Background: Worldwide life-threatening complications during pregnancy, accounts15% of expected births. However basic emergency obstetric and newborn cares prevent 40% of intrapartum related neonatal deaths and maternal mortality. Providers skilled in emergency obstetric and newborn care (EmONC) services are essential, particularly in countries with a high burden of maternal and newborn mortality. Therefore, the purpose of this study is to assess the situation on current evidence on EmONC in primary health care unit of Gedeo zone, SNNPR, 2017.
Method: A facility based cross-sectional assessment was conducted in twenty randomly selected primary health care facilities from six Woreda of Gedeo zone in 2018, south region, Ethiopia. The data was collected by structured questionnaire through face to face interviewing technique and observations were done. Fourteen providers participated in EmONC knowledge assessment. All the data were collected using standard tools which were modified in to country context and descriptive statistics were used.
Result: There was 57 full time providers working in the labour ward and only eight were midwifes. None of the Primary health care facilities had functional operating oxygen source. Only 15% and 20% of primary health care facilities were reliable access to telephone and clean water access. Majority of the provider had poor knowledge on how to manage postpartum hemorrhage and labour through using partograph.
Conclusion and Recommendation: Shortage of essential drugs, medical equipment, midwives, poor knowledge and skill of health care provider and lack of clean water and electricity had influence on service performance of EmONC in Gedeo Zone.
Keywords: Emergency; Obstetrics; Newborn care
Abbreviations: AMSTIL: Active Management of Third Stage of Labour; EmONC: Emergency Obstetrics and Newborn Care; HR: Human Resource; PHC: Primary Health Care Facilities; MDGs: Milliunm Development Goals; SBAs: Skilled Birth Attendants; SSA: Sub-Sahra Africa; SNNPR: South Nation Nationality and People; WHO: World Health Organization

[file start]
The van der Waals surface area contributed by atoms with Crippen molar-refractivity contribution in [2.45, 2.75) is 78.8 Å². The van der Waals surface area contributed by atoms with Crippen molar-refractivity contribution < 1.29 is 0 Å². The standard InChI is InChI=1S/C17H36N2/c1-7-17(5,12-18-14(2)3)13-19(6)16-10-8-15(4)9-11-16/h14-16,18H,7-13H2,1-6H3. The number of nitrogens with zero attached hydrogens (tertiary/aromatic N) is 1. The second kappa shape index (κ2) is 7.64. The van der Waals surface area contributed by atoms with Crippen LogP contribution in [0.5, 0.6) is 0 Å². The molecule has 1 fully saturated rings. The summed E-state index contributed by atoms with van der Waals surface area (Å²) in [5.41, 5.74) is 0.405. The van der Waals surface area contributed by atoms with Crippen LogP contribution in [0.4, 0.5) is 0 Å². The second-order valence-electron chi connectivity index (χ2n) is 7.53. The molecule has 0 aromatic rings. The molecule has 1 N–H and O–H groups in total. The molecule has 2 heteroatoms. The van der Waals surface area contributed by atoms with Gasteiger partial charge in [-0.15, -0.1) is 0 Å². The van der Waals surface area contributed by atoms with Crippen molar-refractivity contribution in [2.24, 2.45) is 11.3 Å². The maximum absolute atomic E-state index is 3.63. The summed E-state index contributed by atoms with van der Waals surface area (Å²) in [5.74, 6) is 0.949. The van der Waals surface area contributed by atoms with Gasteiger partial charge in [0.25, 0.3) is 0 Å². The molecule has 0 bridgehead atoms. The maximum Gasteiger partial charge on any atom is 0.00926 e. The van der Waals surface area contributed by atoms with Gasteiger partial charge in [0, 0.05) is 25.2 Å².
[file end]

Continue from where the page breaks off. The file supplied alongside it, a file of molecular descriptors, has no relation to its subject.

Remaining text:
Approximately 303,000 women die during pregnancy and childbirth each year, and millions more experience severe adverse consequences . Furthermore, sub-Saharan Africa is the hardest hit region in the world, followed by Southern Asia; together they account for more than 80% of maternal and under-five deaths . Globally, efforts to reduce deaths among women from complications related to pregnancy and childbirth have been less successful than other areas of human development. On average, each day around 1,500 women die from complications related to pregnancy and childbirth. The Ethiopian government was one of the first in Africa to make a strong commitment to the Milliunm development goals (MDG); reaching each of the MDG targets is central to its national development strategy. Meeting the MDG 5 target however would mean reducing its MMR by three-quarters to 218/100,000 live births by 2015 from the early 1990’s estimate of 871 . Providers skilled in emergency obstetric and newborn care (EmONC) services are essential, particularly in countries with a high burden of maternal and newborn mortality . Emergency Obstetric and Neonatal Care (EmONC) is a cost-effective priority intervention to reduce maternal and neonatal morbidity and mortality in poor resource settings. Basic EmONC alone can avert 40% of intrapartum related neonatal deaths and a significant proportion of maternal mortality. The lack of skilled personnel, availability of essential medicines, unsafe abortions among others have contributed significantly to the high burden of maternal deaths in Africa. A focus on these factors is critical to Africa’s vision of ending preventable maternal deaths by 2030 .